HUNTINGTON — Perhaps no team is more ready for the start of a new season than the Cincinnati Bengals.
In the first year for head coach Zac Taylor, the Bengals went 2-14 overall, earning themselves the No. 1 pick in the 2020 NFL Draft.
With that pick, they took LSU quarterback Joe Burrow — an Ohio native who is coming to provide a new start for Taylor and the organization.
Following the selection of Burrow, the Bengals released nine-year starter Andy Dalton, signaling the changing of the guard in Cincinnati.
Burrow is the unequivocal starter, which breathes a shot of energy and excitement for the new season.
Fans excited to see Burrow’s beginning in Cincinnati found out exactly when they get to see him on Thursday when the NFL released the schedules for all 32 teams.
For Taylor, he said there was one aspect of the schedule that stood out when he first looked at it.
“The things that you look for — where are we starting and how are we ending,” Taylor said. “You like to do them both at home. That’s really the first thing I looked at.”
Burrow will be featured twice in the first five days of the regular season as Cincinnati opens the 2020 campaign at home against San Diego on Sept. 13 before traveling to rival Cleveland for the Thursday night contest the following week on Sept. 17.
When the Bengals open at home against the Chargers on Sept. 13, it will mark just the second time in a decade that Cincinnati opened at Paul Brown Stadium.
The Thursday night contest in Cleveland is the first of two prime-time games for the Bengals in the 2020 season.
“I know that the players — I think the first thing they look at are what are the prime-time games,” Taylor said. “I think they are fired up to see two divisional games — one on the road and one at home.”
Following the home opener, the Bengals play four of five games on the road, which provides a difficult task for Burrow early in his career.
This season, the AFC North takes on teams from the NFC East, and the two Bengals home games included in that draw are both big names with the New York Giants in Week 12 (Nov. 29) and the Dallas Cowboys in Week 14 (Dec. 13).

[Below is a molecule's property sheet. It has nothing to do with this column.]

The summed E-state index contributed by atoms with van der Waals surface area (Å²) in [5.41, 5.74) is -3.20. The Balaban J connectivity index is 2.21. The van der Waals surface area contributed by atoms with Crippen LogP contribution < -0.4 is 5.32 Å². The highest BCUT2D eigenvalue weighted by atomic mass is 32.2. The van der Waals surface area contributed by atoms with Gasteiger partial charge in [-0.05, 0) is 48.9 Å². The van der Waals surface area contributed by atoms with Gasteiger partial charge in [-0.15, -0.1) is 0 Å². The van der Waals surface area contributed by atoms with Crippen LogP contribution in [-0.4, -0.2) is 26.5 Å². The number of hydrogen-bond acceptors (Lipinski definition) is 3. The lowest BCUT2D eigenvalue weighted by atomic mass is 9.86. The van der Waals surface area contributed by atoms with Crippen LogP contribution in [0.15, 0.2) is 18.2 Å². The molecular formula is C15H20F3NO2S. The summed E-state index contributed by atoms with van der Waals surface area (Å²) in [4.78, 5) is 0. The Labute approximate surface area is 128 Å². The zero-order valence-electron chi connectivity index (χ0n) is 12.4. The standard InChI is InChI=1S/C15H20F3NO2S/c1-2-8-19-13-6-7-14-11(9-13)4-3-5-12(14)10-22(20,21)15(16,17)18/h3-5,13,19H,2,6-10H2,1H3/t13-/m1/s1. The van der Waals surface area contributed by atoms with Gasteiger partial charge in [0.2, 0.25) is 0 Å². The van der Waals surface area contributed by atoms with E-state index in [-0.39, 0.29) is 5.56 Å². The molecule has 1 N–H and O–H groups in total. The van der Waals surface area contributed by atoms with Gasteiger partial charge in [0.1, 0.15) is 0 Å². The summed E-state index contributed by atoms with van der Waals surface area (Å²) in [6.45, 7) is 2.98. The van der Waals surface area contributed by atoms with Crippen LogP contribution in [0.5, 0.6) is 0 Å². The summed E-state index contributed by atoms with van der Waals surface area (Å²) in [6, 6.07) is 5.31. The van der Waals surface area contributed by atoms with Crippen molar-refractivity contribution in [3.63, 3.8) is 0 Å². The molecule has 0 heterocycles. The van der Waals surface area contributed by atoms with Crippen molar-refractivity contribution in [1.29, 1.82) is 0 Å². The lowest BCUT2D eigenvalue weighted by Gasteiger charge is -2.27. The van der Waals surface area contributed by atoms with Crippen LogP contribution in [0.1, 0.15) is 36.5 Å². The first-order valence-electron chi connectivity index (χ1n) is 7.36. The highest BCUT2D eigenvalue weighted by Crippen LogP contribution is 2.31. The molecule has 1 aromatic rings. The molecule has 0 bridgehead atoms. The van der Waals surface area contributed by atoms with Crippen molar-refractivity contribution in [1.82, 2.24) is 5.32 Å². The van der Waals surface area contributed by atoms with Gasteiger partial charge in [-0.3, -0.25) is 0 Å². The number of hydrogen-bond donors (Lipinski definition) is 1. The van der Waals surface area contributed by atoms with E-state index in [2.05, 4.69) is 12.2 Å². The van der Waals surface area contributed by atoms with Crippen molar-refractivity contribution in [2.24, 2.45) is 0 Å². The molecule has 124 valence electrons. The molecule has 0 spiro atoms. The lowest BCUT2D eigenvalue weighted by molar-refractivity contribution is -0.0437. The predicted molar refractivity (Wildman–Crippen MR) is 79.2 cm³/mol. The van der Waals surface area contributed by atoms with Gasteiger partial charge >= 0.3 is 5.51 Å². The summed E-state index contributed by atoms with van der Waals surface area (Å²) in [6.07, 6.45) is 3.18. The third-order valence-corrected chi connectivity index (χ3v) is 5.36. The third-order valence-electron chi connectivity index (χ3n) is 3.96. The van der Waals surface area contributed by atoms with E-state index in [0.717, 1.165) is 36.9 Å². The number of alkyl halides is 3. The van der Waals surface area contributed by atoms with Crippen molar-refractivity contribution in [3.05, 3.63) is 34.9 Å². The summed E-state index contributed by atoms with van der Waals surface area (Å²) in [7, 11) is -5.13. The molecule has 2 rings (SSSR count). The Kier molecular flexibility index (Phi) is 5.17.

Cincinnati also hosts the Tennessee Titans — one of the top AFC contenders — on Nov. 1.
That matchup with Tennessee starts a pivotal stretch for the Bengals.
Cincinnati’s off week follows the contest with Tennessee before the Bengals hit the road for consecutive games: a Nov. 15 matchup in Pittsburgh and a Nov. 22 contest against the Washington Redskins.
While there are plenty of aspects that are favorable about Cincinnati’s schedule — it is the league’s sixth-easiest — the end stretch will be a test.
The last four games of the season feature teams that finished .500 or better last season with two being playoff teams. Cincinnati does get three of those games at home, however.
Two of those contests are divisional home games with a prime-time contest against Pittsburgh on Dec. 21 (Monday night) and the regular-season finale against the Baltimore Ravens on Jan. 3.
“If we are going to have the type of season that we say we are going to work towards, you have to win road games and home games, however they shake out.”
On the surface, it appears the Bengals are making all the right moves to turn from the NFL’s doormat into a franchise that could contend in the AFC North.
In the offseason, the Bengals spent nearly $150 million in free agency to aid the defense while adding Burrow and other pieces to the offensive slate, such as Clemson wide receiver Tee Higgins in the NFL Draft.
Taylor said it all is building momentum in anticipation of the 2020 season.
“There’s a lot of positive buzz around our team right now, and that’s good for the fans,” Taylor said.